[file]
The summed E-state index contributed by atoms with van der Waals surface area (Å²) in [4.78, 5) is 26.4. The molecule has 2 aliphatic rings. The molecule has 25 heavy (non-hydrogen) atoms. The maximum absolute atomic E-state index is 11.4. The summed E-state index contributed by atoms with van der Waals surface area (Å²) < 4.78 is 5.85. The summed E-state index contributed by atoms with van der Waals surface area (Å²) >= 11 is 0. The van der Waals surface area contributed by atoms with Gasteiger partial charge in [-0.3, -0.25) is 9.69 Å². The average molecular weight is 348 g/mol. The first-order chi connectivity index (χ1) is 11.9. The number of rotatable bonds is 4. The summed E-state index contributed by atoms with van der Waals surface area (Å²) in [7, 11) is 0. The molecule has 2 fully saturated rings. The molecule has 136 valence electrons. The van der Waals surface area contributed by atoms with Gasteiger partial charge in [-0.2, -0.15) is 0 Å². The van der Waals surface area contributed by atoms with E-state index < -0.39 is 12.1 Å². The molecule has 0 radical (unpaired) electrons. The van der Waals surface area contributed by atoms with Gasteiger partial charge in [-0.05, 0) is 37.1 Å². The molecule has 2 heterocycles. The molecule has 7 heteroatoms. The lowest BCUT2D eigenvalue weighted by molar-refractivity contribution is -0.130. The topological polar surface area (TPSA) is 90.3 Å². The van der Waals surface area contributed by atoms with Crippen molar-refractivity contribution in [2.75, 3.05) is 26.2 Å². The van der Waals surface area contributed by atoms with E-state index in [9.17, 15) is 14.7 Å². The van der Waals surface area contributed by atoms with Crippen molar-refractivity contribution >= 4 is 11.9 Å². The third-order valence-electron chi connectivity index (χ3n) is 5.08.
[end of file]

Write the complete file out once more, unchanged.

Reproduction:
The summed E-state index contributed by atoms with van der Waals surface area (Å²) in [4.78, 5) is 26.4. The molecule has 2 aliphatic rings. The molecule has 25 heavy (non-hydrogen) atoms. The maximum absolute atomic E-state index is 11.4. The summed E-state index contributed by atoms with van der Waals surface area (Å²) < 4.78 is 5.85. The summed E-state index contributed by atoms with van der Waals surface area (Å²) >= 11 is 0. The van der Waals surface area contributed by atoms with Gasteiger partial charge in [-0.3, -0.25) is 9.69 Å². The average molecular weight is 348 g/mol. The first-order chi connectivity index (χ1) is 11.9. The number of rotatable bonds is 4. The summed E-state index contributed by atoms with van der Waals surface area (Å²) in [7, 11) is 0. The molecule has 2 fully saturated rings. The molecule has 136 valence electrons. The van der Waals surface area contributed by atoms with Gasteiger partial charge in [-0.2, -0.15) is 0 Å². The van der Waals surface area contributed by atoms with E-state index < -0.39 is 12.1 Å². The molecule has 0 radical (unpaired) electrons. The van der Waals surface area contributed by atoms with Gasteiger partial charge in [-0.05, 0) is 37.1 Å². The molecule has 2 heterocycles. The molecule has 7 heteroatoms. The lowest BCUT2D eigenvalue weighted by molar-refractivity contribution is -0.130. The topological polar surface area (TPSA) is 90.3 Å². The van der Waals surface area contributed by atoms with Crippen molar-refractivity contribution in [2.75, 3.05) is 26.2 Å². The van der Waals surface area contributed by atoms with E-state index in [9.17, 15) is 14.7 Å². The van der Waals surface area contributed by atoms with Crippen molar-refractivity contribution >= 4 is 11.9 Å². The third-order valence-electron chi connectivity index (χ3n) is 5.08.